16. Interesting, and you're probably right I don't remember it doing this before but maybe I just didn't pay attention to such a silly little thing. I'm on high alert now!! OK, I will assume that aside from the undefiring issue, which may not even have been real, we actually did fix this kiln!
  17. Thats good news! It looks like the pervious owner put a layer of what I hope is kiln cement on the bottom to cover the cracks. When moving it all the cracks where exposed again. As far as those busted bands I'm going to replace them, it will make me feel more at ease. Its an old manual Skutt Model-k 1027-240.
  18. That is normal behavior. In this situation, the power failure is from being unplugged, and it will immediately report the failure upon receiving power again, i.e, you plugging it back in. Press #1 and the error code will clear.
  19. One more update. After sitting unplugged for a while, the PF code shows up by default when I plug the kiln back in. I'm able to clear it and enter the program and start the firing cycle. Not sure what's up with this though...
  20. those cracks do not look as serious as you think they are. if you put a piece of sheet metal underneath the kiln to prevent anything falling out of the cracks and use a full shelf on half inch posts inside the kiln, you should have no major problems. the full shelf, covered with a good kiln wash will take the punishment that a new user might inadvertently cause by using runny glazes. shelves are expensive but not anything compared to a new bottom. always protect the bottom from glaze spills and running. they can eat real holes in the brick. someone else will tell you what to do about the metal bands. never saw a bottom brick pattern like that one, what brand and size is your kiln?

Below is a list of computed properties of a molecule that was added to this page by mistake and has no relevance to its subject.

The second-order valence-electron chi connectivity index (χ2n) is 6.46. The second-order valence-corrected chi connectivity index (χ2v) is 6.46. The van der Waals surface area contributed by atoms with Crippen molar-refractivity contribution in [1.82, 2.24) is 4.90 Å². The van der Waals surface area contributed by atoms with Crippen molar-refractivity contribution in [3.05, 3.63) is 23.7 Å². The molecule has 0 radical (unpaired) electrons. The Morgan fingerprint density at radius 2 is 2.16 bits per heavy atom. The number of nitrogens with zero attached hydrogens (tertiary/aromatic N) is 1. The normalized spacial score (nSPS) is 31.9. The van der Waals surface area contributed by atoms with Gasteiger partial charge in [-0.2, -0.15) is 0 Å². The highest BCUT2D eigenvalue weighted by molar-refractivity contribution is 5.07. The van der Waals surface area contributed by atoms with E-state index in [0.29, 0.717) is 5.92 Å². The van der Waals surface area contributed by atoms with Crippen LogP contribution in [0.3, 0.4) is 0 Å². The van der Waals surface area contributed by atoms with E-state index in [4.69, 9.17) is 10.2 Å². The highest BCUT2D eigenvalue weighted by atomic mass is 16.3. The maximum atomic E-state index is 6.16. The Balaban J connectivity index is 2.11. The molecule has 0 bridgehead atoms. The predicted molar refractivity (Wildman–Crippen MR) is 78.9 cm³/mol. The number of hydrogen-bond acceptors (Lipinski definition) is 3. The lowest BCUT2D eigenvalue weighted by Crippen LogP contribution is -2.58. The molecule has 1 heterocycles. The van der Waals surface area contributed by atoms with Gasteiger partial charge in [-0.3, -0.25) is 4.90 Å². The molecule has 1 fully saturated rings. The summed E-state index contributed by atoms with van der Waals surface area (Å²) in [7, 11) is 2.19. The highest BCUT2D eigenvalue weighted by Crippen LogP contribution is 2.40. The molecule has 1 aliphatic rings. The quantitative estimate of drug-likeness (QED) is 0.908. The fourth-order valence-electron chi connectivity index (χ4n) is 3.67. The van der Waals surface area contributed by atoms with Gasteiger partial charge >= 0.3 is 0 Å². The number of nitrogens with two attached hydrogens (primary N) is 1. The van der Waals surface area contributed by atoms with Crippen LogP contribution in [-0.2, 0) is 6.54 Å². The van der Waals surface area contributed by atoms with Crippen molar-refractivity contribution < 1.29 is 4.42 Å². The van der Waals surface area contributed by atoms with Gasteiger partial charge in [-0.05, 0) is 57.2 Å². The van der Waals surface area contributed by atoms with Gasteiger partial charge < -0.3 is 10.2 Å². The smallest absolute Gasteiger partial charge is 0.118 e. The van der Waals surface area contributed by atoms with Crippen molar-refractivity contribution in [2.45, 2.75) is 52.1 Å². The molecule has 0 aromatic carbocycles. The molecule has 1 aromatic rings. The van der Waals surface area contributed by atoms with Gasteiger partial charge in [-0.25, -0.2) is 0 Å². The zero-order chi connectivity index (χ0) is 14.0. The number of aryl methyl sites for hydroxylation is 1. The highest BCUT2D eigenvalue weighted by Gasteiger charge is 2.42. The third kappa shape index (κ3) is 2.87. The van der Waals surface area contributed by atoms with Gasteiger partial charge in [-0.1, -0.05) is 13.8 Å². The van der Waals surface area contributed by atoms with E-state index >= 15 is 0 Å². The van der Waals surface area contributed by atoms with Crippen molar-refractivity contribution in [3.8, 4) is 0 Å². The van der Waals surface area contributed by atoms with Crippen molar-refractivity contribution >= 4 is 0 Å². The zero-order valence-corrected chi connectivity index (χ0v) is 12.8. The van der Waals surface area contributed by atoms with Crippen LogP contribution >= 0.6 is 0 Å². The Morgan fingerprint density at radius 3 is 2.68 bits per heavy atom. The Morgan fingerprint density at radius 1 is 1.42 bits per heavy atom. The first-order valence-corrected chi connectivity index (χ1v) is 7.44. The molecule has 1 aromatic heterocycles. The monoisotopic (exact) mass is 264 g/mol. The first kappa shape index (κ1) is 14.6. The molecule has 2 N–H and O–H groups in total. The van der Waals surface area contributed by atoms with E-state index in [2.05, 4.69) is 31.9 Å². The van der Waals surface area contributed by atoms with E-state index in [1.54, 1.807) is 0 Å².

21. Here is a photo of the bottom and the busted band clamps. The lid and everything else looks to be in good shape that I can tell.
  22. I haven't been able to get in touch with the manufacturer so far. I know the thermocouple is 12" in length and have found something I believe is similar online: https://www.bathpotters.co.uk/type-r-thermocouple-with-cable-and-plug What difference do the various types (K, R, S etc.) make? Sorry, I really am new to this kiln business Here is the damaged thermocouple: Thank you!
  23. demeter, the photo shows plates that, to me, look very rough at the rims. uncomfortable to handle and scratchy. i used that kind of clay years ago and found it was not practical to sell something that might scratch a tabletop. if you want to see what kind of damage, look at the glass coffee table in my living room. long, deep scratches from speckled clay items on its top.